Chris Conley…what a show he put on. Not great numbers in the agility drills, but with his 6-2 213 frame, 4.3 speed, 45 inch vert, and 11’6" broad jump, it makes you forget those agility drills a bit. It sounds like a great deal to get in the later rounds. He’s an athletic specimen. Zach Whitman put up his SPARQ, looks like Conley’s almost the same caliber athlete as Christine Michael, who the Seahawks really wanted in 2013. It seems like the perfect pick, but there is a problem, there’s not really much tape on him.

Draft Breakdown (I really can’t recommend these guys enough. If you want to take a look at a prospect, ditch the highlight reels and take a look at some of their cutups. They do a great, great job showing all of the important plays during the course of a game, good and bad alike.) was probably in a rush to put some of his tape out, seeing that as of right after his workout they had exactly zero games of his on tape, so I’m not sure if this game was cut in a hurry, or that he just wasn’t that big a factor…but it’s only 2:15. Even DGB had longer tape, and he was a sophomore. May as well take a look at it though.

Right off the bat you get a nice play down the field. It’s a blown coverage, the safety’s supposed to help the corner deep, but the corner underestimates Conley’s speed, so he gets caught flatfooted while the safety bites on the play action and gets caught playing the run. Conley makes a solid, uncontested catch, but he uses his hands, doesn’t let it into his body, then runs after the catch till the safety uses the angle he’s got to catch him. I don’t care if you have 4.35 speed, you’re not outrunning that.

Pretty nice play. I like the fact that Conley feels the hole in the zone to his left, then makes a break for it. He shows a nice feel for where the space is, and since the corner isn’t looking at him at this point, he can get wide open while the QB climes the pocket and finds him in the open space, on time, and in stride. It’s a little bit behind Conley, who does make a really nice catch away from his body and keeps running. I can’t help but notice that the lack of quickness that he showed at the combine does show up here. He doesn’t make any kind of attempt to really evade the linebacker coming his way. I don’t know that I really mind that much, but it’s something to notice.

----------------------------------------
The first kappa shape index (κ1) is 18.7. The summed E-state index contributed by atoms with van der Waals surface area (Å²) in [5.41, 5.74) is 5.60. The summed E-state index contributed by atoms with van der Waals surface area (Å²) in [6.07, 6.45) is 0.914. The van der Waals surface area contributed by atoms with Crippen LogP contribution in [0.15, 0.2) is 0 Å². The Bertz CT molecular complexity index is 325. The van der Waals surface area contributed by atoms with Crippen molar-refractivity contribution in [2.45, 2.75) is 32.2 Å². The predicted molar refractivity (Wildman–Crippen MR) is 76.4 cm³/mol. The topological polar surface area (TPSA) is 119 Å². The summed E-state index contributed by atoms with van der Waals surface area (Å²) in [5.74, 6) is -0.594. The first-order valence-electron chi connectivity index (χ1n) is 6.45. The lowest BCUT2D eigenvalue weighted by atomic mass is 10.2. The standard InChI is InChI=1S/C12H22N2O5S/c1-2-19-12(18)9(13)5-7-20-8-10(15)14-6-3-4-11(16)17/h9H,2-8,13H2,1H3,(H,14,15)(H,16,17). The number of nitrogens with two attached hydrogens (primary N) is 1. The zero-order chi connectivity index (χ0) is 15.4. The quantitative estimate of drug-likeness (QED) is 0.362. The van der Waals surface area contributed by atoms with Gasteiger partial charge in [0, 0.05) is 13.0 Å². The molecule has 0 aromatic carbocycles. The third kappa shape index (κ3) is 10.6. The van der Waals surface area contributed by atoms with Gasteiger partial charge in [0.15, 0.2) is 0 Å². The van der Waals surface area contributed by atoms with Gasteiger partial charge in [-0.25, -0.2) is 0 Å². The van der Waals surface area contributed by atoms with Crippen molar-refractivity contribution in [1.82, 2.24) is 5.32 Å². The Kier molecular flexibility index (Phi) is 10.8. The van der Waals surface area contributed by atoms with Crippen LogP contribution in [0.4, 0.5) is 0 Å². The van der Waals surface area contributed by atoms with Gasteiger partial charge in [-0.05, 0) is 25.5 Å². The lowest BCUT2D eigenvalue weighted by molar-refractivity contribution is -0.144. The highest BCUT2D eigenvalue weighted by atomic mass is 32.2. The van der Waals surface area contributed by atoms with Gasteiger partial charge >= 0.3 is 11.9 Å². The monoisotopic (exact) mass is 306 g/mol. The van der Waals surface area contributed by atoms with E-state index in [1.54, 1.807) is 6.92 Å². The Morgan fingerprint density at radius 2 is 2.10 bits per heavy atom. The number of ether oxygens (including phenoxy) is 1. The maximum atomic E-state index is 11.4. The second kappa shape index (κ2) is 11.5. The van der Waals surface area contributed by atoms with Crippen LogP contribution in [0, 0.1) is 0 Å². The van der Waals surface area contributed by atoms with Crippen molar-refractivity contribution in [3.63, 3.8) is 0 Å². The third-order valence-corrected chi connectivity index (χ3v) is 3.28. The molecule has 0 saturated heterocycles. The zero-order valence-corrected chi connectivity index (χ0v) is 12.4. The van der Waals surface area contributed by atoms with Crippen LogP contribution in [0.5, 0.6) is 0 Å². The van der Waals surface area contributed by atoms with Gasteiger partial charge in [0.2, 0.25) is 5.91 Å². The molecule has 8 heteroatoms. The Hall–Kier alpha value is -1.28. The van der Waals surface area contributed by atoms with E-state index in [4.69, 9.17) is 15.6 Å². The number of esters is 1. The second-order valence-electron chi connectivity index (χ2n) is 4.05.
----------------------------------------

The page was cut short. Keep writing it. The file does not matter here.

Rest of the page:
The first broken tackle we see from Conley, and it’s not a bad play. Apparently the attitude of the running backs on his team is contagious. He just lowers his head and shows some relatively impressive power. Pushes the guy back a couple yards. This is really the first real after-the-catch effort that we’ve seen from Conley. So far he kind of looks like Sidney Rice; kind of a catch-and-fall receiver. That’s not a bad thing, Sidney Rice was really nice to have while he was here, and he didn’t have this kind of upside. Another thing to take note of is all.

This shows another of Conley’s weaknesses. He rounds his routes. That out-and-up route looks a lot more like an S than the Z it’s supposed to. Maybe that’s because of his lack of quickness. What he does show on this play is an ability to track the ball over his shoulder and catch it. That’s a nice job of doing that during this play.

Wanna know something cool about Chris Conley? He’s been pretty dang productive since arriving at Georgia. His freshman year he caught 18 passes for 288 yards and 2 TDs, and since then he’s never had a season with less than 300 yards and 4 TDs. In fact, he’s been the most productive receiver on the team for the last two years; more than a guy named Michael Bennett, who’s gotten a little bit more press than him till now (in that I’d heard of Michael Bennett the receiver before I’d heard of Chris Conley). That’s going to change.

PS: Conley has a 145.5 pSPARQ, and here’s a chart of other high-SPARQ receivers and our current roster. (here are bigger versions)



Thanks to Zack Whitman for his SPARQ work, check him out on Three Sigma Athlete.